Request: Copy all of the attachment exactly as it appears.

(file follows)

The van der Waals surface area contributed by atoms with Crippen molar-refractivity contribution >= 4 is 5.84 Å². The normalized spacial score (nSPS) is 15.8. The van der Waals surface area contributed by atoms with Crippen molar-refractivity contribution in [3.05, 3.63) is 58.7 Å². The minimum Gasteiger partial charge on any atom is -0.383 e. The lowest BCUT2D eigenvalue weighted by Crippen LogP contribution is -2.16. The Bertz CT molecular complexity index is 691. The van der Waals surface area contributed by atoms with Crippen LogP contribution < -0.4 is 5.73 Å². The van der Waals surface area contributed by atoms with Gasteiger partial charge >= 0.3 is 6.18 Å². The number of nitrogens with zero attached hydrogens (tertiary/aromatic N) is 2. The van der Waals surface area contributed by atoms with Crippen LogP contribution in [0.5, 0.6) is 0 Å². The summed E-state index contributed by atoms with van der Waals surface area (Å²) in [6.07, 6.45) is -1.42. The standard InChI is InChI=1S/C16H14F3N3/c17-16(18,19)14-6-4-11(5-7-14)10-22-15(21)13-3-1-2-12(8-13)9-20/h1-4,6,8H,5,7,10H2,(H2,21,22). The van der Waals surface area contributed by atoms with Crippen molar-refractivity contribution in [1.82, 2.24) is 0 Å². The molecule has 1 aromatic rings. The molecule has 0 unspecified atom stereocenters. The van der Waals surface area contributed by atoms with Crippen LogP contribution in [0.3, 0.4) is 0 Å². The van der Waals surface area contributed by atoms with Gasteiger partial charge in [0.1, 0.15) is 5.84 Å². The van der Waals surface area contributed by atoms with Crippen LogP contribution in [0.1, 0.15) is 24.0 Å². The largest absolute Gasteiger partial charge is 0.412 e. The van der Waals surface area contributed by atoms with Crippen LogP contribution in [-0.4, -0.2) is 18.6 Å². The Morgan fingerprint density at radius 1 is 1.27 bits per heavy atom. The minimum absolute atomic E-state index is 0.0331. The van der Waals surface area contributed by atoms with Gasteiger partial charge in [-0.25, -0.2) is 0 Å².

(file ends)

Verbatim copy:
The van der Waals surface area contributed by atoms with Crippen molar-refractivity contribution >= 4 is 5.84 Å². The normalized spacial score (nSPS) is 15.8. The van der Waals surface area contributed by atoms with Crippen molar-refractivity contribution in [3.05, 3.63) is 58.7 Å². The minimum Gasteiger partial charge on any atom is -0.383 e. The lowest BCUT2D eigenvalue weighted by Crippen LogP contribution is -2.16. The Bertz CT molecular complexity index is 691. The van der Waals surface area contributed by atoms with Crippen LogP contribution < -0.4 is 5.73 Å². The van der Waals surface area contributed by atoms with Gasteiger partial charge >= 0.3 is 6.18 Å². The number of nitrogens with zero attached hydrogens (tertiary/aromatic N) is 2. The van der Waals surface area contributed by atoms with Crippen LogP contribution in [0.5, 0.6) is 0 Å². The summed E-state index contributed by atoms with van der Waals surface area (Å²) in [6.07, 6.45) is -1.42. The standard InChI is InChI=1S/C16H14F3N3/c17-16(18,19)14-6-4-11(5-7-14)10-22-15(21)13-3-1-2-12(8-13)9-20/h1-4,6,8H,5,7,10H2,(H2,21,22). The van der Waals surface area contributed by atoms with Crippen molar-refractivity contribution in [1.82, 2.24) is 0 Å². The molecule has 1 aromatic rings. The molecule has 0 unspecified atom stereocenters. The van der Waals surface area contributed by atoms with Crippen LogP contribution in [0.3, 0.4) is 0 Å². The van der Waals surface area contributed by atoms with Gasteiger partial charge in [0.1, 0.15) is 5.84 Å². The van der Waals surface area contributed by atoms with Crippen LogP contribution in [0.1, 0.15) is 24.0 Å². The largest absolute Gasteiger partial charge is 0.412 e. The van der Waals surface area contributed by atoms with Crippen LogP contribution in [-0.4, -0.2) is 18.6 Å². The Morgan fingerprint density at radius 1 is 1.27 bits per heavy atom. The minimum absolute atomic E-state index is 0.0331. The van der Waals surface area contributed by atoms with Gasteiger partial charge in [-0.25, -0.2) is 0 Å².